Cumming v. Barber, 99 N.C. 332 (1888)

Feb. 1888 · Supreme Court of North Carolina
99 N.C. 332

PRESTON CUMMING & E. J. LILLY, Partners, &c. v. D. D. BARBER.

Contract — Evidence—Issues—Insurance—Assignment.

1. Where parties reduce their entire agreement to writing, whether under seal or not, parol evidence will not be admitted to alter it unless for fraud or mistake; but if the whole contract is not put in writing, or if the instrument is ambiguous in meaning, parol evidence is admissible, not to contradict but to make plain the agreement of the parties.

2. A declaration of a party to such agreement, expressive of his understanding of it, is competent against his assignee, though made prior to the assignment.

3. It appearing that the written contract is uncertain in its terms, it is proper to submit to the jury an issue as to the agreement between the parties.

4. The submission of irrelevant or immaterial issues to the jury is not, will not, warrant a new trial, where it cannot be seen that the appellant was prejudiced thereby.

5. Where, in a lease of a mill and fixtures, it was stipulated that the lessee should insure the property for a fixed sum in the name and for the benefit of the lessor, and that upon the destruction of the property by fire the lessee had the option to rebuild — in which event be entitled to the insurance money — or pay a certain sum as the value of the property, and the property was destroyed, and the lessee offered to rebuild if the insurance money was paid to him, but the lessor refused to do so until the rebuilding was complete; Held, that the lessee was discharged from liability on his contract.

Civil action, tried before Clark, J., at Fall Term, 1886, of the Superior Court of New Hanover.

The plaintiffs claimed as assignees of W. F. Monroe, and alleged that on the 27th of December, 1882, the said Monroe and the defendant Barber entered into a written contract as follows:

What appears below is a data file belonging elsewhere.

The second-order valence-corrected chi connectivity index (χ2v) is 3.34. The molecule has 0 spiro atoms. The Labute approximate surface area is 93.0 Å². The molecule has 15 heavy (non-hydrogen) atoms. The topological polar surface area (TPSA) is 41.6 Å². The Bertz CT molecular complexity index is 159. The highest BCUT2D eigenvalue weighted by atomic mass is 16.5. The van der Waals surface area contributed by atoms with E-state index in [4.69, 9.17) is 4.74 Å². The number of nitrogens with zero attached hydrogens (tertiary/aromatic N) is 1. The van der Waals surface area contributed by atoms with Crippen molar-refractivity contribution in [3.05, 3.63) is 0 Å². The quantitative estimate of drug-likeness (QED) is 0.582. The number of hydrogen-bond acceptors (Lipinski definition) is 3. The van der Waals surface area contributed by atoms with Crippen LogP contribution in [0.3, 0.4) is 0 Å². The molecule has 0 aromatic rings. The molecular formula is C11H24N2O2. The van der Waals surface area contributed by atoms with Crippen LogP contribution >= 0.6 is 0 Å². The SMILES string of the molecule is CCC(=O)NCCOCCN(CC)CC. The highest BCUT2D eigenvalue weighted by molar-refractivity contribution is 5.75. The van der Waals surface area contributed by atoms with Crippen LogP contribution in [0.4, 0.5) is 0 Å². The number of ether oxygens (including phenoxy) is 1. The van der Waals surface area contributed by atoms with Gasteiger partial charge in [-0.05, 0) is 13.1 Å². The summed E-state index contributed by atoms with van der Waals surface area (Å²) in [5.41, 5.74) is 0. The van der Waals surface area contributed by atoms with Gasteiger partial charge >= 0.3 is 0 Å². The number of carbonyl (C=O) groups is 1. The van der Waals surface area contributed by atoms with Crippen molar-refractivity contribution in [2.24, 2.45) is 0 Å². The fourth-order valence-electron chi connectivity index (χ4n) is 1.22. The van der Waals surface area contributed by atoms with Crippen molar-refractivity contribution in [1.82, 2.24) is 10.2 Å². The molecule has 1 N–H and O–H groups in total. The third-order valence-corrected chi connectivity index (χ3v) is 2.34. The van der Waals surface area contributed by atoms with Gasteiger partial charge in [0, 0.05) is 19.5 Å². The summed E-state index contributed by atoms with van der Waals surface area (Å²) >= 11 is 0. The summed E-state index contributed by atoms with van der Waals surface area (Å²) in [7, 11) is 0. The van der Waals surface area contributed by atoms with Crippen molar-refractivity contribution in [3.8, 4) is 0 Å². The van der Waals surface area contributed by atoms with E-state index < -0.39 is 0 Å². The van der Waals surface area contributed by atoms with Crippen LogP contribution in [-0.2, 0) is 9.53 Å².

“ That I, the said W. F. Monroe, of the first part, for and in consideration of the sum of $1,000 to me in hand paid by the *333said D. D. Barber, of the second part, the receipt of which is hereby acknowledged, do rent or lease unto the said Barber my saw mill, grist mill and shingle machine * * * for a term of twelve month. * * *' Said Barber is to have full right to use this property to saw lumber, &c., * * * but must keep all in good order, must put up the grist mill, &c., * * * and furnish a new 8-inch 4-ply belt (and other things, naming them,) at the expiration of the lease. Said Barber is to have mill and fixtures insured in Monroe's favor for at least $1,500 in some good and reliable company, and the said Barber is to pay for this insurance, and- give the policy to Monroe or his agent. (Interlined as follows : Mill is valued at $5,000; should a total loss occur, Barber makes good the difference or replaces mill as good.)

“ We, the said Monroe and Barber, do agree to each select one man, and those to select the third, to examine this property and to ascertain its true present condition; and the said Barber does hereby covenant and agree to returp this property and machinery in as good repair and condition as he receives it, or make good the deficiency in money of legal tender. The said D. D. Barber is to bear all losses by fire or other accidents which may occur, and the said W. F. Monroe takes no risk whatever, nor in any event is he to sustain any losses.- * * * Value of mill $5,000.”

Signed by the parties.

It was alleged, in substance, that it was agreed that the true value of the mill property was $5,000, and in case of fire Barber should either replace the property in as good condition as before, or else pay the difference between the sum insured ($1,500) and the agreed value ($5,000).

There was a second cause of action, not material to be stated, as there is no exception relating thereto.